Amsterdam has a good number of international rail services which can connect you to Belgium, France, Germany and beyond. High speed rail travel in Europe is a good alternative to flying and gives a real feeling of travel.
Below we overview all international trains running to/from Amsterdam.
How To Book Tickets:
If you are based in the Netherlands you can check timetables, prices and make bookings for all the international train services listed below at the NS International site
If you live elsewhere then Belgian Rail's international site B-Europe accepts all international cards and offers a wide range of international rail travel options including Eurostar, Thalys, TGV, ICE as well as Dutch domestic services.
Amsterdam-Paris, Amsterdam-Lille: Thalys
The Amsterdam-Paris rail route is served by the Thalys, an international high speed train service owned by SNCF French railways in partnership with Belgian railways. In Netherlands the Thalys travels on the HSL-Zuid high speed line from near Amsterdam to the Belgian border reaching speeds of up to 250km/h.
The Thalys runs 9x daily between Amsterdam Central and Paris Nord and makes stops at Amsterdam Schiphol, Rotterdam, Antwerp and Brussels Zuid/Midi. From Amsterdam the journey times are 1h 12 to Antwerp, 1h 50 to Brussels and 3h 18 to Paris. Note there are 2 additional Thalys services each day operating between Amsterdam and Lille Europe via Rotterdam/Antwerp/Brussels which takes 2h 36.
Seats on the Thalys are sold in a similar way to airline tickets. Non-flexible, advance purchase fares are cheapest whilst prices rise significantly closer to the travel date or if buying flexible fares. Current fare types are "No-Flex" (cheapest, non-changeable), "Semi-Flex" (1 change allowed, 50% refund) and Flex (fully flexible).
There are 2 classes of travel: Comfort 1 (1st class) and Comfort 2 (2nd class) with all seats onboard having individual electric power outlets. Comfort 1 includes drinks and snacks served at your seat, newspapers/magazines and free WiFi internet. Comfort 2 passengers can purchase food and drink at the onboard bar. WiFi is also included for Flex and Semi-Flex Comfort 2 fares - No-Flex ticket holders who require internet should buy WiFi credits at the bar.
The lowest one-way No-Flex fares from Amsterdam are: Antwerp or Brussels - €29 (2nd class) / €49 (1st class); Lille - €29 (2nd class) / €69 (1st class); Paris - €35 (2nd class) / €79 (1st class). Special offer fares can be a bit cheaper - such as "1st Minutes", fares available for travel 3 months out.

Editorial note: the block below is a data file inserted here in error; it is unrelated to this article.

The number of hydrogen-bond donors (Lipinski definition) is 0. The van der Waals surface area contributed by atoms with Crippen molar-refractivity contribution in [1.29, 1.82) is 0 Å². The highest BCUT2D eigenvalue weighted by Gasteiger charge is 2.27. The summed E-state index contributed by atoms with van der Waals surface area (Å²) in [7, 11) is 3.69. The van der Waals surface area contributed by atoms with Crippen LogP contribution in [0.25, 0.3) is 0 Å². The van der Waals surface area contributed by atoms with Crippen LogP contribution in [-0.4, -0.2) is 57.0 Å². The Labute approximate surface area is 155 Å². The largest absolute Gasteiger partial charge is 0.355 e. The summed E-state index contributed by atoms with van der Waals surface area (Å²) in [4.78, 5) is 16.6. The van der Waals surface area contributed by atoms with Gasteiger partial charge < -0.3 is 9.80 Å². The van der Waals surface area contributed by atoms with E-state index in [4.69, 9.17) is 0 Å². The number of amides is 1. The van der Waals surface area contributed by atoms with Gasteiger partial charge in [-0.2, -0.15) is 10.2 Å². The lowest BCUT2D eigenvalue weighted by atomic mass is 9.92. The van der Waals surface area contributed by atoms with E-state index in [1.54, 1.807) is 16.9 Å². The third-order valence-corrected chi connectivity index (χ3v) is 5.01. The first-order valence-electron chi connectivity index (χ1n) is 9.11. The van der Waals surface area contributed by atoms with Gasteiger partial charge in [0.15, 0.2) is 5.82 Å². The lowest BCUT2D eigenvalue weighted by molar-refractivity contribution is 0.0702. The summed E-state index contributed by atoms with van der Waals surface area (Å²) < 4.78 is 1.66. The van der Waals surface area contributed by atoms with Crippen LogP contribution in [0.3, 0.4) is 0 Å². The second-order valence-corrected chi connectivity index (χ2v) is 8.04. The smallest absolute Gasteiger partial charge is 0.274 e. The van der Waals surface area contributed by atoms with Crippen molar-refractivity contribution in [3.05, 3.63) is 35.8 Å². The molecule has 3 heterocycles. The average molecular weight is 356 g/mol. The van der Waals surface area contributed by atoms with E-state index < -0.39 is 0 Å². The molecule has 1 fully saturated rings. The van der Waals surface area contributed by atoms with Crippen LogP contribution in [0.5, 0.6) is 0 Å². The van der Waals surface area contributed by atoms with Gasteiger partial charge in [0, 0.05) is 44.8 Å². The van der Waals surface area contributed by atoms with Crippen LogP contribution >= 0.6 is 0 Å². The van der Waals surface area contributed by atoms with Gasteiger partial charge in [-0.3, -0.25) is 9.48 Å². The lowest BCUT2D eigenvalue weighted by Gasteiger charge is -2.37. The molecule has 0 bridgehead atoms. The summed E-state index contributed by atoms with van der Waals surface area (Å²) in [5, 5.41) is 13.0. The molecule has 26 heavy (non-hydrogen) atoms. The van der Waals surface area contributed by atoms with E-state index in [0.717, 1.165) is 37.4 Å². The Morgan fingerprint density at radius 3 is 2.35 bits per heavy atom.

Flex fares for 1st class passengers from Amsterdam cost €96 to Antwerp, €114 to Brussels, €145 to Lille and €204 to Paris. There is also Le Salon - a private on-board lounge in 1st class with 4 seats - this costs €384 to Antwerp, €456 to Brussels and €816 to Paris - and is good for business meetings.
From Paris Nord you can connect onto the French TGV network to destinations throughout France - but you will have to transfer to one of the other Paris stations using the Metro/RER or taxi. You can buy Paris Metro tickets in the Thalys bar.
Amsterdam-Brussels, Amsterdam-Antwerp: Thalys / Intercity
Amsterdam-Brussels passengers can either take the high speed Thalys train for direct trips from Amsterdam/Schiphol/Rotterdam to Antwerp and Brussels Zuid/Midi (12x daily), as described above. Or use the slower Intercity Brussels train which operates 16x daily between Amsterdam and Brussels Zuid/Midi.
The Intercity service was reintroduced (in December 2014) following the FYRA debacle - a high-speed Amsterdam-Brussels train which had to be permanently removed from service after just a few weeks due to damage caused by ice.
The Intercity Brussels train makes stops at Schiphol, Den Haag HS, Rotterdam, Dordrecht, Roosendaal, Antwerp Central, Antwerp Berchem, Mechelen, Brussels Airport, Brussels North and Brussels Central. The journey time from Amsterdam to Brussels is just over 3 hours 20 minutes.
There is also the option of using the high speed Intercity Direct train from Amsterdam to Rotterdam (via Schiphol) which can reduce the journey time by up to 30 minutes. Note the connection time at Rotterdam is very tight at just 5 minutes - however the train change is on the same set of platforms. International tickets are valid for the Intercity Direct - normally a supplement is payable for domestic travel between Schiphol and Rotterdam.
Intercity Brussels has 1st class (2-1 seating configuration) and 2nd class (2-2) tickets for sale. There is an onboard trolley service where you can buy drinks and snacks.
Standard fixed (distance based) prices are in effect with no reservation necessary for international intercity travel. Amsterdam-Brussels one-way costs €44.60 (2nd class) or €73 (1st class). Other cheaper fares are the super day return valid Mon-Fri after 0900: €56.80 (2nd class) or €92.80 (1st class). The Benelux weekend return costs €53.40 (2nd class) and €73 (1st class) and is valid Fri-Sun. For Amsterdam-Antwerp info see here.
Discounted fares: Special offer fares for the Intercity Brussels can be as low as €19 one-way for Amsterdam-Brussels.
Those holding NS discount cards can receive a slight fare reduction calculated on the Netherlands segment of travel. Also, travellers aged under 26 get a 35% discount off international tickets for travel between Netherlands and Belgium using standard trains.
Other services of possible interest to travellers: there is an hourly Belgian stopping train service between the Dutch border town of Roosendaal and Antwerp central; those travelling Amsterdam-Brugge (Bruges) should change to a Belgian intercity at Antwerp.